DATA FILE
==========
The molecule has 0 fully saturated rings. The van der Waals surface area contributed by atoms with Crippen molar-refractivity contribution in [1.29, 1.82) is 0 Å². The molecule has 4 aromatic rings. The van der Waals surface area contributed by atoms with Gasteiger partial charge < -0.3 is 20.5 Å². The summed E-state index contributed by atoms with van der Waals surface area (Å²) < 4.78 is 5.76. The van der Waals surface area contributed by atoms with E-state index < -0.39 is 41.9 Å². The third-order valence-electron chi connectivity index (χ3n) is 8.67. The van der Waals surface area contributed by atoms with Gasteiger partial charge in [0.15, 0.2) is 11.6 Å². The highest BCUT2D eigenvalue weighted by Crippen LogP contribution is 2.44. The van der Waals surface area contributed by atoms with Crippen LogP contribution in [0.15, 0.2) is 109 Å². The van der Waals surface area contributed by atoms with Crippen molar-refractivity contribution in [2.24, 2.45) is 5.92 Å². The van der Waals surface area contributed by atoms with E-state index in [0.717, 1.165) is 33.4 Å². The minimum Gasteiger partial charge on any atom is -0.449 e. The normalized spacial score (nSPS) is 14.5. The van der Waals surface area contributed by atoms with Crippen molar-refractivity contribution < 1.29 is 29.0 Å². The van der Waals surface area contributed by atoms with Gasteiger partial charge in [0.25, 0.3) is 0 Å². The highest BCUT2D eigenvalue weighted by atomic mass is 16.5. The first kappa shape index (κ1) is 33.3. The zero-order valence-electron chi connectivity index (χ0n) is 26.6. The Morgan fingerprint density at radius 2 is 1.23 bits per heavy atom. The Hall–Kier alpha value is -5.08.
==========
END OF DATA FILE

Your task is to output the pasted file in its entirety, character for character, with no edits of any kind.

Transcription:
The molecule has 0 fully saturated rings. The van der Waals surface area contributed by atoms with Crippen molar-refractivity contribution in [1.29, 1.82) is 0 Å². The molecule has 4 aromatic rings. The van der Waals surface area contributed by atoms with Gasteiger partial charge < -0.3 is 20.5 Å². The summed E-state index contributed by atoms with van der Waals surface area (Å²) < 4.78 is 5.76. The van der Waals surface area contributed by atoms with E-state index < -0.39 is 41.9 Å². The third-order valence-electron chi connectivity index (χ3n) is 8.67. The van der Waals surface area contributed by atoms with Gasteiger partial charge in [0.15, 0.2) is 11.6 Å². The highest BCUT2D eigenvalue weighted by Crippen LogP contribution is 2.44. The van der Waals surface area contributed by atoms with Crippen LogP contribution in [0.15, 0.2) is 109 Å². The van der Waals surface area contributed by atoms with Crippen molar-refractivity contribution in [2.24, 2.45) is 5.92 Å². The van der Waals surface area contributed by atoms with E-state index in [0.717, 1.165) is 33.4 Å². The minimum Gasteiger partial charge on any atom is -0.449 e. The normalized spacial score (nSPS) is 14.5. The van der Waals surface area contributed by atoms with Crippen molar-refractivity contribution < 1.29 is 29.0 Å². The van der Waals surface area contributed by atoms with Gasteiger partial charge in [0.25, 0.3) is 0 Å². The highest BCUT2D eigenvalue weighted by atomic mass is 16.5. The first kappa shape index (κ1) is 33.3. The zero-order valence-electron chi connectivity index (χ0n) is 26.6. The Morgan fingerprint density at radius 2 is 1.23 bits per heavy atom. The Hall–Kier alpha value is -5.08.